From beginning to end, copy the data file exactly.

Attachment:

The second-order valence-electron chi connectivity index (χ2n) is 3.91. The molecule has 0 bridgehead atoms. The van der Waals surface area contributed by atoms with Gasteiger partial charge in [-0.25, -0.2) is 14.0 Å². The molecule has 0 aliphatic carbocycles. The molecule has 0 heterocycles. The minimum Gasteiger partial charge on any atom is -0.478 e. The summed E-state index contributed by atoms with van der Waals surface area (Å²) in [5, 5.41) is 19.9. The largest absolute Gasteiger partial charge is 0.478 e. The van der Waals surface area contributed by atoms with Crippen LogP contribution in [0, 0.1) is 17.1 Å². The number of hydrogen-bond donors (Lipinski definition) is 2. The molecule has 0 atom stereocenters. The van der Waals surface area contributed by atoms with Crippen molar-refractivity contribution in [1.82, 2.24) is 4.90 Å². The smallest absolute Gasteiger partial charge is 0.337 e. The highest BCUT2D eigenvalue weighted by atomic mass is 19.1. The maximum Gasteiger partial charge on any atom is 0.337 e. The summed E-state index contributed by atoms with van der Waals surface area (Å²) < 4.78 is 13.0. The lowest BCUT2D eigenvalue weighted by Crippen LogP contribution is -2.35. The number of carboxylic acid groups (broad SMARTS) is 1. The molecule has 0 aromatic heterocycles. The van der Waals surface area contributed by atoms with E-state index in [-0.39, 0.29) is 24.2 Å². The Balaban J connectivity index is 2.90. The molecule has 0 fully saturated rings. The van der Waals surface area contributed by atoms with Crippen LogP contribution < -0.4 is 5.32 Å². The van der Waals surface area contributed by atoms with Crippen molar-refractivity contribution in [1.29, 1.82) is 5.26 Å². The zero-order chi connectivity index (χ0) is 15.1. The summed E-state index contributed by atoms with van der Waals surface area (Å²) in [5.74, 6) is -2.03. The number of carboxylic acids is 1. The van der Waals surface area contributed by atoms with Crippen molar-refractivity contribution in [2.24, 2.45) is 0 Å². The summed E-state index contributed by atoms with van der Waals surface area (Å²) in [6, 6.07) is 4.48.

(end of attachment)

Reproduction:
The second-order valence-electron chi connectivity index (χ2n) is 3.91. The molecule has 0 bridgehead atoms. The van der Waals surface area contributed by atoms with Gasteiger partial charge in [-0.25, -0.2) is 14.0 Å². The molecule has 0 aliphatic carbocycles. The molecule has 0 heterocycles. The minimum Gasteiger partial charge on any atom is -0.478 e. The summed E-state index contributed by atoms with van der Waals surface area (Å²) in [5, 5.41) is 19.9. The largest absolute Gasteiger partial charge is 0.478 e. The van der Waals surface area contributed by atoms with Crippen LogP contribution in [0, 0.1) is 17.1 Å². The number of hydrogen-bond donors (Lipinski definition) is 2. The molecule has 0 atom stereocenters. The van der Waals surface area contributed by atoms with Crippen molar-refractivity contribution in [1.82, 2.24) is 4.90 Å². The smallest absolute Gasteiger partial charge is 0.337 e. The highest BCUT2D eigenvalue weighted by atomic mass is 19.1. The maximum Gasteiger partial charge on any atom is 0.337 e. The summed E-state index contributed by atoms with van der Waals surface area (Å²) < 4.78 is 13.0. The lowest BCUT2D eigenvalue weighted by Crippen LogP contribution is -2.35. The number of carboxylic acid groups (broad SMARTS) is 1. The molecule has 0 aromatic heterocycles. The van der Waals surface area contributed by atoms with E-state index in [-0.39, 0.29) is 24.2 Å². The Balaban J connectivity index is 2.90. The molecule has 0 fully saturated rings. The van der Waals surface area contributed by atoms with Crippen LogP contribution < -0.4 is 5.32 Å². The van der Waals surface area contributed by atoms with Crippen molar-refractivity contribution in [1.29, 1.82) is 5.26 Å². The zero-order chi connectivity index (χ0) is 15.1. The summed E-state index contributed by atoms with van der Waals surface area (Å²) in [5.74, 6) is -2.03. The number of carboxylic acids is 1. The van der Waals surface area contributed by atoms with Crippen molar-refractivity contribution in [2.24, 2.45) is 0 Å². The summed E-state index contributed by atoms with van der Waals surface area (Å²) in [6, 6.07) is 4.48.